|How is electricity made?
Thank your for your question. Electricity can be
made in a variety of ways. It is important to
remember that electricity is just a form of
energy. If you've ever rubbed your feet along the
carpet in your socks and then touched a metal
doorknob or another person you would have
experienced static electricity. This is the same
as rubbing a balloon on your hair and then getting
it to stick or make your hair stand up. However
there are other ways of making the electricity
that we use in our homes and buildings. Power
plants may use natural gas or coal to make steam,
which then powers a large fan to generate
electricity. Some power plants use nuclear energy
from splitting apart uranium atoms. 'Renewable'
sources of energy are becoming more popular.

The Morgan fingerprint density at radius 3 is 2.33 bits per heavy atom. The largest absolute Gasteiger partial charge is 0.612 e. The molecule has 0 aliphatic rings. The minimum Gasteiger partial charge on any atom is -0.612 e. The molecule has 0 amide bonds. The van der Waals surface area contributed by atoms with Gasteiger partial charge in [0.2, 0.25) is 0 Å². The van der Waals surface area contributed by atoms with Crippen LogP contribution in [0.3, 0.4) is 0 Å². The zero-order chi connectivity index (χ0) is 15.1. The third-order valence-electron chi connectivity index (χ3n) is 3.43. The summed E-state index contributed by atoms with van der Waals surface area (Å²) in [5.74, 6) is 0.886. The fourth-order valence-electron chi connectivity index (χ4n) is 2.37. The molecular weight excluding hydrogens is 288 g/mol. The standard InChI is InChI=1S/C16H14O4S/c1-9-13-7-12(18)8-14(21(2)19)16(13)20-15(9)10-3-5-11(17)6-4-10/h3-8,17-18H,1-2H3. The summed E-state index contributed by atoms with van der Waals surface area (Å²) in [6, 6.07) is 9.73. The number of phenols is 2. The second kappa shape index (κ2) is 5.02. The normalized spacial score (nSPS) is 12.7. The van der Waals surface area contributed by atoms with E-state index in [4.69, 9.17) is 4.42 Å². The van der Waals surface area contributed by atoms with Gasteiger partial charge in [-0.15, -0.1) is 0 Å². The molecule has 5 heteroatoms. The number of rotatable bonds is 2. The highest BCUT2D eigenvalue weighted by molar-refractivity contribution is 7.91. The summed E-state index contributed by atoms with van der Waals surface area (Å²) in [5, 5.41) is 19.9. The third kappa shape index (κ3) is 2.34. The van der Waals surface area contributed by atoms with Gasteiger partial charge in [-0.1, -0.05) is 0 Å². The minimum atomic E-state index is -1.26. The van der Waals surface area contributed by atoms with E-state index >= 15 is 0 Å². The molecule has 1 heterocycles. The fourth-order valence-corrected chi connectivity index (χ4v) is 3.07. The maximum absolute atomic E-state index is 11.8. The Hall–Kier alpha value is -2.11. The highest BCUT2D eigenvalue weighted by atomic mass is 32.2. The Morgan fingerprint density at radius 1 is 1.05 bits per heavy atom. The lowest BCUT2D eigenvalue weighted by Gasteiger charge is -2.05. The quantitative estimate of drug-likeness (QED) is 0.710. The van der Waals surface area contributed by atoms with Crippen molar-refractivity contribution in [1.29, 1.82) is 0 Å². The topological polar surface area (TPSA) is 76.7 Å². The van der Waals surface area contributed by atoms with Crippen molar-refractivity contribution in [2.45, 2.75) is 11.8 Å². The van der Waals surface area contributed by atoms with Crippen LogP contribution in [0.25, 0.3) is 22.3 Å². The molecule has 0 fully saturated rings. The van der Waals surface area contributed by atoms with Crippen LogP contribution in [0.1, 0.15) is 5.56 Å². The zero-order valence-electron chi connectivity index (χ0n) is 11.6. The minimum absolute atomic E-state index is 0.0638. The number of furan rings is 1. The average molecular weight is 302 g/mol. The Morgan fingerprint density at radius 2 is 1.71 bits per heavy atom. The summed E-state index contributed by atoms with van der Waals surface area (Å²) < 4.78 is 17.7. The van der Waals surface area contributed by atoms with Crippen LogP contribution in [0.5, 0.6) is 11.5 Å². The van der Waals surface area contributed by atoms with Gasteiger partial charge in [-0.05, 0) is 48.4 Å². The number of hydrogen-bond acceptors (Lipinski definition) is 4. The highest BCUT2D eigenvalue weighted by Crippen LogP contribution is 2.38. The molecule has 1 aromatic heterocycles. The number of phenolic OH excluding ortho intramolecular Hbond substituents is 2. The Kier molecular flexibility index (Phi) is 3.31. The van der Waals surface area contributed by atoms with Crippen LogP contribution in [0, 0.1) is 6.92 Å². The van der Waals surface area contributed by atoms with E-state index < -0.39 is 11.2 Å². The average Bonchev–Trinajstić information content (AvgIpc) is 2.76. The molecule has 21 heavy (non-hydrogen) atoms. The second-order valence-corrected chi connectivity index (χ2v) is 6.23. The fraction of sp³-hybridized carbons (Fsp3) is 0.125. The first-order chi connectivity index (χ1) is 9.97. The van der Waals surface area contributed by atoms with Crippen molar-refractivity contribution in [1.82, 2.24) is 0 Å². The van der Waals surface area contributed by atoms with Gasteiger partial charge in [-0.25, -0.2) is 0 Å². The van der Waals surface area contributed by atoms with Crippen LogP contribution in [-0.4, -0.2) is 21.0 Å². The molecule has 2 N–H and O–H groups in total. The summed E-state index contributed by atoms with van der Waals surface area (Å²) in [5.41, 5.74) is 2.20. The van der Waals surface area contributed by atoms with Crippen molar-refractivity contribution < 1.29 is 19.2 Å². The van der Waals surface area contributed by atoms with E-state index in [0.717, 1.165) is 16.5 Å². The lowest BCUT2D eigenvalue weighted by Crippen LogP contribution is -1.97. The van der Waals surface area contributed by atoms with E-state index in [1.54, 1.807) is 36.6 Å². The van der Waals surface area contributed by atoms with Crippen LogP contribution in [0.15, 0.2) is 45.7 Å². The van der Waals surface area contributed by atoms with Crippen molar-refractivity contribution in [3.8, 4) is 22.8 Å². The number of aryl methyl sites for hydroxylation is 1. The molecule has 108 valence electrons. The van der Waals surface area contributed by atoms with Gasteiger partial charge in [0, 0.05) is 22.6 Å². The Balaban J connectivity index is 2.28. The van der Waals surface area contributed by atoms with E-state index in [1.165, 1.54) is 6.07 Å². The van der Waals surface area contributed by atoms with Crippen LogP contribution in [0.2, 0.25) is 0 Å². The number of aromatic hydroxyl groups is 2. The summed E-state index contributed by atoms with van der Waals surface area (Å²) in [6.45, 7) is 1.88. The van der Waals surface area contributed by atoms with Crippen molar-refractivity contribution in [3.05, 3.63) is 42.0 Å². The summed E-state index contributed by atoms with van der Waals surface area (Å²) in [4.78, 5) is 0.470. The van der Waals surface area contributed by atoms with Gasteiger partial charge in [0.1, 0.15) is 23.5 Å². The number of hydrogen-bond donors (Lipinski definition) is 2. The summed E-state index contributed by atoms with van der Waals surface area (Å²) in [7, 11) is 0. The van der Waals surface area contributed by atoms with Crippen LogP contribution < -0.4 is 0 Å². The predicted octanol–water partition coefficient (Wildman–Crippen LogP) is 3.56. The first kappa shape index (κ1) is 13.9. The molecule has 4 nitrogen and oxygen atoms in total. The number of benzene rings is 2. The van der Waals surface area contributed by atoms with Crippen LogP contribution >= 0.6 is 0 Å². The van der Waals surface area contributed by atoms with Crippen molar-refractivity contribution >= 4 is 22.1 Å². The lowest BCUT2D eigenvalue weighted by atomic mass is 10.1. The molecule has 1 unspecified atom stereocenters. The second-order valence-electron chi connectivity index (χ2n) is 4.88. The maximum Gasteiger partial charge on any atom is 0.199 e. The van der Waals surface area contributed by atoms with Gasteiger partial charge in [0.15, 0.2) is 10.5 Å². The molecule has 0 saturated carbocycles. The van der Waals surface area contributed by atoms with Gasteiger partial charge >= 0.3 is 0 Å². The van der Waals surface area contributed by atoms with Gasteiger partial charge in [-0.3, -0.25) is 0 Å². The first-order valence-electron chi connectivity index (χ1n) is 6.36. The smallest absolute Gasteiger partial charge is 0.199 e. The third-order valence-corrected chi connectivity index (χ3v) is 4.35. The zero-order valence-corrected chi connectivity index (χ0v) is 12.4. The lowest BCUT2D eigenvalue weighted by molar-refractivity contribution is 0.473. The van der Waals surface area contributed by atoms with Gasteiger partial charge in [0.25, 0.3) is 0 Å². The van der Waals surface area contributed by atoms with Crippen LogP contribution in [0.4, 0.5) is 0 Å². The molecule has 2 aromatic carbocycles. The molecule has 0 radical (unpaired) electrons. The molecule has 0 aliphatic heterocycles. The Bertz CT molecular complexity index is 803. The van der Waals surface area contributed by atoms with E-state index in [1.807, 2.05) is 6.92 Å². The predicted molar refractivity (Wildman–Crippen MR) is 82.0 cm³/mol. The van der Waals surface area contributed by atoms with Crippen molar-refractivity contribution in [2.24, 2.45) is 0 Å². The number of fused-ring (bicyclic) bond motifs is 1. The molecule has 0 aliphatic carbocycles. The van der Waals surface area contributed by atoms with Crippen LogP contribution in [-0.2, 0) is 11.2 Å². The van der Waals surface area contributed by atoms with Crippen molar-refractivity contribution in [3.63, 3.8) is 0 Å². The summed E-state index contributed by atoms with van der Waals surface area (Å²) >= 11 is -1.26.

Examples of these are using water or wind to power
Here are a few websites
designed for students around your age that have
more information about electricity and how it is
Electricity is the flow of electrons. Electrons
will flow in a direction in which there is an
electric field sending them that way and there is
a means by which to get there (i.e. a conductor).
Electric fields can be created by placing electric
charges on objects(an excess of electrons or
protons), or alternatively by creating a changing
magnetic field, which generates an electric field.
Electricity that is produced in a power plant is
done with magnets, but lightning is caused by
There are a variety of ways to get electricity,
but the basic method is to use some form of
mechanical energy like pressurized steam or
running water to rotate a loop of conducting wire
through a magnetic field (like from a magnet). If
you do this in the right way, an electrical
current can be generated in the conducting loop.
It's a little more complicated in practice but
this is a basic outline. Have you ever ridden on a
bicycle connected to alight bulb (at a museum,
perhaps)? This is the method used to light the
Click Here to return to the search form.
Copyright © 2015 The Regents of the University of California,
All Rights Reserved.